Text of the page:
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Titre du document / Document title

DALIT FEMINISM : A PERSPECTIVE ON BAMA'S SANGATI

Auteur(s) / Author(s)

LIKHARI Tanvir (1) ;

Affiliation(s) du ou des auteurs / Author(s) Affiliation(s)

(1) English, S.R. Govt. College for Women, Amritsar, INDE

Résumé / Abstract

Dalit feminism has been described as a "discourse of discontent," "a politics of difference" from mainstream Indian feminism, which has been critiqued for marginalising Dalit women. Dalit feminist discourse not only questions Indian feminism's hegemony in claiming to speak for all women, but also the hegemony of Dalit men to speak on behalf of Dalit women. In such a scenario, Dalit women like Bama themselves taking the pen to articulate and record their experiences of hurt and humiliation subverts centuries old historical neglect (by the elitist nationalist discourse) and a stubborn refusal to be considered as a subject. Sangati is a record of their experiences of the joint oppression of caste and gender faced by multiple Dalit women; is in a sense an autobiography of a community. It analyses Dalits women's oppression as a triple jeopardy of oppression by double patriarchies - "discreet" patriarchy of their own caste and an "overlapping" patriarchy of the upper caste - as well as poverty. "Discreet" patriarchy dictates that power rests with men in the community and in the institutions led by them - the caste courts, the Church, the panchayats. The text traces an account of the aggressive exploitation of Dalit women in terms of doubleday labour, domestic violence, priests in the Church, upper caste landlords and their own ignorance and suggests remedies. Bama locates male violence unleashed by their caste men in their own sense of powerlessness vis-a-vis upper castes. Exploitation, threat of rape by the upper castes is analysed in terms of values of "overlapping" patriarchy which maintains a strong sense of gendered spaces and sees the habitual visibility of Dalit women which they inhabit as sites of work as a sign of their availability and inscribes them as lustful women who sexuality cannot be controlled by the Dalit men. Bama foregrounds the "difference" of Dalit women from privileged upper caste women and also celebrates their "identity" in their strength, labour and resilience. As a feminist writer Bama protests against all forms of oppression and relying on the strength and resilience of Dalit women, makes an appeal for change and self empowerment through education and collective action.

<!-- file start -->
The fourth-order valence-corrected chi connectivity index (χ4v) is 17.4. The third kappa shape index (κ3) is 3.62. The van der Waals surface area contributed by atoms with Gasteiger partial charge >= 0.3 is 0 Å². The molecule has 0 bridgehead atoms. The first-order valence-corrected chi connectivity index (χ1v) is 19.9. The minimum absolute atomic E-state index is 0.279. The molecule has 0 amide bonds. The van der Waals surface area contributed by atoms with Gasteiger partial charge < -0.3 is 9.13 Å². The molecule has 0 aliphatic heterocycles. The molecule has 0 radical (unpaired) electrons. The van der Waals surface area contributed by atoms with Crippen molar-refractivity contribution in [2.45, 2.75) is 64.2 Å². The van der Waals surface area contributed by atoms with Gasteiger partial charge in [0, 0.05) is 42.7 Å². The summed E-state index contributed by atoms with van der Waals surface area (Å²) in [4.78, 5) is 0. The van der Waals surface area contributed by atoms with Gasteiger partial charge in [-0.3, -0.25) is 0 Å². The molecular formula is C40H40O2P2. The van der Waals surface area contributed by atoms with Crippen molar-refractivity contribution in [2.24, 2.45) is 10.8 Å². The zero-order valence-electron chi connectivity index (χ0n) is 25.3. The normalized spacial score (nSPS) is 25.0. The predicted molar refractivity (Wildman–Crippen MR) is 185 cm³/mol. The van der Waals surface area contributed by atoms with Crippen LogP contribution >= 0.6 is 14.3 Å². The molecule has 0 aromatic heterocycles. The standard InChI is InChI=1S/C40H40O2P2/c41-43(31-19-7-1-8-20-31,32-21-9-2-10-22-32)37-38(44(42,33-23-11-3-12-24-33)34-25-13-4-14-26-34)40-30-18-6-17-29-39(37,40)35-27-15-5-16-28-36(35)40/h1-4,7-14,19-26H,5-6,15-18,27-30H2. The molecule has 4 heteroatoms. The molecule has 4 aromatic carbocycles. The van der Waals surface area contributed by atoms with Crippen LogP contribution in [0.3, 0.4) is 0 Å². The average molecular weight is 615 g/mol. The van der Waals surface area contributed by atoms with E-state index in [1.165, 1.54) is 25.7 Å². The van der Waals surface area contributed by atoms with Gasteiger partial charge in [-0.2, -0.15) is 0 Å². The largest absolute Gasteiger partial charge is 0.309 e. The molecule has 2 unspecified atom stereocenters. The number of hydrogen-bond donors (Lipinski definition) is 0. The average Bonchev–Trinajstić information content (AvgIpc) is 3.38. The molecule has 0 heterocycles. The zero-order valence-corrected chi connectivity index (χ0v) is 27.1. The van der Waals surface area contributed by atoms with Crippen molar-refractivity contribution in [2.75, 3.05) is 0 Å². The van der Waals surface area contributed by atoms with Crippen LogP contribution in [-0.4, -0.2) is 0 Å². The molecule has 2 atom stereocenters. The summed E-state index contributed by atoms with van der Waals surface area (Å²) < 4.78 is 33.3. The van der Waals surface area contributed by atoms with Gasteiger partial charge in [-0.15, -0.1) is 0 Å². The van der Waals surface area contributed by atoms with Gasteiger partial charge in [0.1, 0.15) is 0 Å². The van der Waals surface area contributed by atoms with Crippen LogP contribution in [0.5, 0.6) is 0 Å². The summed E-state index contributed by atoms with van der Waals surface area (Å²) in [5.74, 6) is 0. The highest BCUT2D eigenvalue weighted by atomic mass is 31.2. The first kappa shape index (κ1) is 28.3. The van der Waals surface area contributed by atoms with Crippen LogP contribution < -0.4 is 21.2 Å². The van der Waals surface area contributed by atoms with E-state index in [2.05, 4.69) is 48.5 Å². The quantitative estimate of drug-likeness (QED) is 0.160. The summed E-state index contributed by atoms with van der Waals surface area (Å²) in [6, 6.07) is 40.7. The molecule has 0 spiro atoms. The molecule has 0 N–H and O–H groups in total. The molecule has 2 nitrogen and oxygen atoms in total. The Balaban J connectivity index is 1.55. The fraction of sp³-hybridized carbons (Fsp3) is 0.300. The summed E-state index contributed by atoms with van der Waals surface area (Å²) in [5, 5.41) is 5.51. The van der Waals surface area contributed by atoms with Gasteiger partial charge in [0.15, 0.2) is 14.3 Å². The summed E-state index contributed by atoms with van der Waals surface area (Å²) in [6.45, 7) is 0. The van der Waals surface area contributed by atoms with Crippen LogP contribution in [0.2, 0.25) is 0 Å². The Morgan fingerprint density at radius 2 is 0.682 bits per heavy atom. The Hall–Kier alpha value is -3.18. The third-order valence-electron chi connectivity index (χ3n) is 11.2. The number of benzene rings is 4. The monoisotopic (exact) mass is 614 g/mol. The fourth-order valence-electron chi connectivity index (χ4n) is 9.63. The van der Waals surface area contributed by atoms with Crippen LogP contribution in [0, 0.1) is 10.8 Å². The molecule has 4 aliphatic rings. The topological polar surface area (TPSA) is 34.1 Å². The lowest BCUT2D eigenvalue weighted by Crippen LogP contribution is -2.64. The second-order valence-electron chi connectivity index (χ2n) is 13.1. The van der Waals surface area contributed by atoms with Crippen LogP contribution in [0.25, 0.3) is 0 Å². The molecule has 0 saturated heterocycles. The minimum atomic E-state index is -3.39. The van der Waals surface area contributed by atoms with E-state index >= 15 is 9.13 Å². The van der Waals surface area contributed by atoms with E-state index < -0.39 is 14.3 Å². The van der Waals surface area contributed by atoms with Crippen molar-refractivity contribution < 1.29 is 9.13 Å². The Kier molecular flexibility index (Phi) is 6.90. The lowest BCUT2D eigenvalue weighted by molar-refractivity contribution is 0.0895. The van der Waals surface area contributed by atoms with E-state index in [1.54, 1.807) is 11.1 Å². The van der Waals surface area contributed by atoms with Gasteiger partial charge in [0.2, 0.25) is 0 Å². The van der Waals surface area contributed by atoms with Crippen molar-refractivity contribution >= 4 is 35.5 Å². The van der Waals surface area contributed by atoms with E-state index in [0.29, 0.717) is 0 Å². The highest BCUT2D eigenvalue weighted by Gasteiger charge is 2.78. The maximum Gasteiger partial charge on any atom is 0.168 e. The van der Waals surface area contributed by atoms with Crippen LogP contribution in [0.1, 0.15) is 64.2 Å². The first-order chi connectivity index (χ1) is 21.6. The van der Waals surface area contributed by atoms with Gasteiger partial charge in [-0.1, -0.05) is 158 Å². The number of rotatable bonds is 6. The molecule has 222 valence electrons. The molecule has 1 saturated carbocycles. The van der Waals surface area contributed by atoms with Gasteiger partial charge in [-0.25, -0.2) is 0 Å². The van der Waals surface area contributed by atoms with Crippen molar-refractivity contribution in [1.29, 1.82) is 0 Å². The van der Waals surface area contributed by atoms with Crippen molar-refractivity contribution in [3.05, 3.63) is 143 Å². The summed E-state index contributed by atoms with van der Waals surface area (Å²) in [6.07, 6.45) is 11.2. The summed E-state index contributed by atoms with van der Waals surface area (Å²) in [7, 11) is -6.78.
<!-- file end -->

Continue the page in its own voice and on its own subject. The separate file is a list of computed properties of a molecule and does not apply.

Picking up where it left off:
Revue / Journal Title

Guru Nanak Journal of Sociology    ISSN  0970-0242 

Source / Source

2007, vol. 28, no1-2, pp. 143-164 [22 page(s) (article)] (1 p.3/4)

Langue / Language

Anglais

Editeur / Publisher

Guru Nanak Dev University, Amritsar, INDE  (1980) (Revue)

Mots-clés anglais / English Keywords

Caste

;

Male domination

;

India

;

Feminism

;

Mots-clés français / French Keywords

Caste

;

Domination masculine

;

Inde

;

Féminisme

;

Localisation / Location

INIST-CNRS, Cote INIST : 22374, 35400018343765.0100

Nº notice refdoc (ud4) : 20038243



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